2017 Selby Research Awards

  • The Selby Research Awards are granted annually by both the The University of Melbourne and The University of Sydney. The award is to assist an outstanding academic establish his or her research career. The Foundation congratulates:

    img Graeme Selby, Chairman of the Selby Scientific Foundation
  • Dr Daniel Heath

    Department of Chemical and Biomedical Engineering
    University of Melbourne
    Awarded on 06/10/2017

    Design and synthesis of biodegradable materials with temporal control of drug release for coronary artery stent applications.

    Cardiovascular disease remains one of the largest causes of death worldwide. In many cases, this presents itself as coronary artery disease, where the vessels that feed blood to the heart become narrowed or blocked. If left untreated, this condition can lead to heart attack and death. A common clinical method for addressing this disease state is coronary artery stenting, where a small wire cage is inserted intravenously and expanded at the site of the narrowing. The stent acts to prop the vessel open, maintaining blood flow to the heart.

    The vessel heals itself within approximately 6 month to 1 year after the treatment, meaning that long term implantation of the stent is not required. Additionally, the permanent presence of the stent can lead to undesired side effect such as late stage thrombosis, a potentially life-threatening condition. Therefore, the next generation of cardiovascular stents will likely be biodegradable in nature. However, the development of biodegradable stents is currently limited by several technological challenges including the inability to image the stents, the inability to load the stents with therapeutic agents, and the inability to produce thin struts from the biodegradable materials. This work aims to synthesise novel polymeric materials for use in next generation coronary artery stent applications that address the above mentioned challenges.

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    img Dr Daniel Heath receiving his Award.
  • Dr Kathryn Stok

    Department of Chemical and Biomedical Engineering
    University of Melbourne
    Awarded on 06/10/2017

    A contrast agent for molecular transport imaging with micro-computed tomography

    Accurately measuring the full complexity of living biological systems in action is critical to understanding processes fundamental to function. In biological joint systems, cartilage receives nutrients via underlying bone and vascular channels. The sieving effect of bone in delivering these nutrients is important. As joint health deteriorates, the capacity of cartilage to receive nutrients and expel waste is dependent on the molecular weight of the products being received/expelled and the quality of the bone matrix. To capture and measure this dynamic transport process, a non-toxic, repeat-dose, x-ray opaque contrast agent is required for use in micro-computed tomography (microCT) imaging. This aim of this proposal is the (i) development and synthesis of a chemical contrast agent which can be used for / with micro-computed tomography imaging. The contrast agent must fulfil specific imaging and physiological criteria: radioopaque, non-toxic, repeatable dosing, but also (ii) demonstrate appropriate chemical kinetics to capture molecular transport activity and describe the interstitial fluid flow through the system. Measurement of biochemical control systems directly affects our capacity to innovate functional solutions in biomedical engineering and bioscience, and is hampered by measurement modalities that capture only limited data. The contrast agent developed in this work would have future potential for preclinical and clinical use in exploring musculoskeletal health.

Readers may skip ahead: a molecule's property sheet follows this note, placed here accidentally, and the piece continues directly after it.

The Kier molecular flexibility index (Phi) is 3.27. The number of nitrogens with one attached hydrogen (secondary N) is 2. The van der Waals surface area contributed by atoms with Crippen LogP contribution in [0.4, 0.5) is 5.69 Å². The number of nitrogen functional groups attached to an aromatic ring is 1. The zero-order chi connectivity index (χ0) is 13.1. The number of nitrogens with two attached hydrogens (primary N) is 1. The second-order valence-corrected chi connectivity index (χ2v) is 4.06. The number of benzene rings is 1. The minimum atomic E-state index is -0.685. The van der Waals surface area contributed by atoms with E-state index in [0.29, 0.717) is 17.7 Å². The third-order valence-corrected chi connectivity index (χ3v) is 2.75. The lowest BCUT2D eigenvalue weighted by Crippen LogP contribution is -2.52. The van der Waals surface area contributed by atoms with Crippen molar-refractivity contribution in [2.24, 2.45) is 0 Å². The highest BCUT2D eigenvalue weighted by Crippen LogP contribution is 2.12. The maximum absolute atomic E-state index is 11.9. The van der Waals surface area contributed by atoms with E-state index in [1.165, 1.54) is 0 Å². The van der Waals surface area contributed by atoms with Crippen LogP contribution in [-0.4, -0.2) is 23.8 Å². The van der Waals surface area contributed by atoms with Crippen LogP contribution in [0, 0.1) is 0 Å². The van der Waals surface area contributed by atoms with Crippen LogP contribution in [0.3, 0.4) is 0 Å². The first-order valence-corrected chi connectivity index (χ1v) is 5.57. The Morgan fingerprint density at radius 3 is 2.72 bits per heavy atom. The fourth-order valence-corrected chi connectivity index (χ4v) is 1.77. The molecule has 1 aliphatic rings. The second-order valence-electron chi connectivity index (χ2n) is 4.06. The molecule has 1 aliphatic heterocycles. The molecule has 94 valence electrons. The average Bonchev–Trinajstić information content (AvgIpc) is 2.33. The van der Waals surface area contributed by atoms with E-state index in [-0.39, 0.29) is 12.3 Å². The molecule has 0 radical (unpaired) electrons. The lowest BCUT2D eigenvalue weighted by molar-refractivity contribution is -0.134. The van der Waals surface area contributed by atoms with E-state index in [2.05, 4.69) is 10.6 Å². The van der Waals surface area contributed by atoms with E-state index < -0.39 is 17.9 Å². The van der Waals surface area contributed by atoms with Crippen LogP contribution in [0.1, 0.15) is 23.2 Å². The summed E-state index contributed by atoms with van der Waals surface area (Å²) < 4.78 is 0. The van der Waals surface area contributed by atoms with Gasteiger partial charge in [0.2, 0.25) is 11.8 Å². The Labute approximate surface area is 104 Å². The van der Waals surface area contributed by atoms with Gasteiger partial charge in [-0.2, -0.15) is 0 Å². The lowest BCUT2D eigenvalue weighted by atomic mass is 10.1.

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    img Dr Kathryn Stok receiving her Award.
  • Dr Sergio Leon-Saval

    School of Physics
    University of Sydney
    Awarded on 20/11/2017

    Advanced Photonic Sensors for Agriculture

    The production of fresh produce, a major growth area of the Australian food market, has undergone dramatic evolution in recent years. Throughout the world, farming practices, shipping, cleaning and preparation, to the packaging and shelving of the goods have become increasingly sophisticated as the supply tries to keep up with demand. Independent farms are moving towards the vertical integration agribusiness model where companies manage the entire process “from paddock to plate” heading to the concept of Precision Agriculture. Suppliers must be able to demonstrate their adherence to food safety protocols as well as the quality of their crops. Moreover it is essential that contaminated produce and sterile soils can be identified and traced back to the source to prevent breaks in the supply chain. Advanced photonics sensors for Raman and Near-Infrared (NIR) spectroscopy could offer the opportunity to cheaply and rapidly detect deadly pathogenic bacteria as well as to access the quality and health of the soil, thereby protecting Australian vegetable growers from the risk of dangerous food safety outbreaks and/or devastating supply shortages.

    The proposed project will explore a new compact photonic technology for NIR spectroscopy to test the detection of nitrates and phosphates soil content. The technology was developed in the Sydney Astrophotonic Instrumentation Laboratories (SAIL) part of the School of Physics at the University of Sydney. The instrument will be integrated and tested in the lab before installation on a new farm robot under development at the Australian Centre of Field Robotics, also at the University of Sydney. This small project will deliver a comprehensive study of the spectral properties and needs of this new type of sensors focused on the farming industry.

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    img Dr Sergio Leon-Saval